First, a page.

What content would be appropriate for the state to recognise sharia courts as covering? Britain's obligations under the Human Rights Act and various international treaties make it unlikely and possibly unable to recognise a system which reinforced retrograde practices, or left litigants in a position with less substantive rights than they would have under English common law. For example, Islamic law grants a lower value to testimony given by a woman than to a man. On the face of it, such a provision would clearly violate the right to fair trial guaranteed in the European convention. Another example can be found in the provisions for differential treatment between the sexes over matters of inheritance.
One way of resolving these problems would be to reduce the formal competence of sharia courts to exclude laws promoting unequal treatment in areas such as succession and probate law. Much has been made of the potential for sharia law to reduce the protection given under English human rights law. Much less has been said about the possibilities for dialogue between the two legal systems to introduce a strand of human rights jurisprudence into the practice of sharia law.
The archbishop’s remarks do however raise other, more worrying concerns. First, he assumes that it would be possible to draw a concrete juridical distinction between religious practices, which would be justiciable, and cultural practices, which would not. Whether a practice is cultural or religious is often a matter of religious interpretation, such as the wearing of the veil for Muslim women. There does not seem to a clear-cut distinction, and the archbishop’s comments gloss over the differences which exist between different Muslim communities and scholars.
The second difficulty with the archbishop’s proposal is that, despite protestations to the contrary, any move to create a space for the development of an Islamic jurisprudence within English law will inevitably lead to a desire for more. This does not mean that such a discourse should not be attempted, but rather that the limits for accommodation should be strictly defined. This raises a further question—how far will providing an official sanction to the role of sharia courts endow the rulings handed down with the authority of state sanction? Given that the majority of sharia cases are brought by women seeking divorce, there is an argument that there will be pressure on such women to use sharia courts against their will. However, this argument misunderstands the reason many women turn to sharia courts, which is to provide a religious sanction to their divorce. Without receiving such sanction, divorced women risk disapproval within the community. Paradoxically, sharia in this sense could lead to real female empowerment.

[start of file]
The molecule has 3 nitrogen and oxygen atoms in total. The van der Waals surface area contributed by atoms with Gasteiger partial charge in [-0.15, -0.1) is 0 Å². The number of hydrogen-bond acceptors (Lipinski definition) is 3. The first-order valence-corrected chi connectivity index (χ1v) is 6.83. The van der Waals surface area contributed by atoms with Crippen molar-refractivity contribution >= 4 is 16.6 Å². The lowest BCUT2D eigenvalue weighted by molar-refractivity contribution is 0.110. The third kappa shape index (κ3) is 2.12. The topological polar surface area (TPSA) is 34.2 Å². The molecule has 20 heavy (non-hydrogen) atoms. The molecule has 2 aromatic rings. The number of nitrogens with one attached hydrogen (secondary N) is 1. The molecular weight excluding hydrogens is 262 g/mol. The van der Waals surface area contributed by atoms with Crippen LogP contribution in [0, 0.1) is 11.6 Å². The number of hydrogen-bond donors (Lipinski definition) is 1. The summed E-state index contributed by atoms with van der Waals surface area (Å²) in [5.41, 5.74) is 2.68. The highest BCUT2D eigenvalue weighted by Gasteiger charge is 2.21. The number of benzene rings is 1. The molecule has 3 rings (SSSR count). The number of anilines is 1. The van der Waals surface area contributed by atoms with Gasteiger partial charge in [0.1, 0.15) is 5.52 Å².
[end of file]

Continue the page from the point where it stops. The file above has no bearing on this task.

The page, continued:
Finally, the level of cultural dialogue which Williams envisions to enable a system to be truly effective may simply prove impossible to achieve. Any legal system rests on the legitimacy it enjoys in society. Whereas a proportion of the Muslim community may agree that Islam is based on a personal relationship between the individual and God, there is a vocal section of British Muslims for whom Islam provides for a complete political system. For Britain’s Islamist groups, writers such as Syed Qutb cannot merely be dismissed as “primitivist.” The archbishop’s warning to “make sure we don’t collude with unexamined systems that have repressive effect” may be easier said than done when faced with various groups all competing for their approach to Islam to be recognised.
Once all the heat and light has diffused, the question that remains is whether granting Islamic jurisprudence a formal role within English law will lead to greater community cohesion or not. Much of the cohesiveness of British society is derived from the ability of our common law system to develop organically while reconciling competing values. It is essential that the laws that govern us reflect broad social, religious and normative values. Whether or not this can be achieved through the archbishop’s methodology, there is much to celebrate from the fact that we have a legal system which is mature enough to redefine itself to face the challenges of a changing Britain.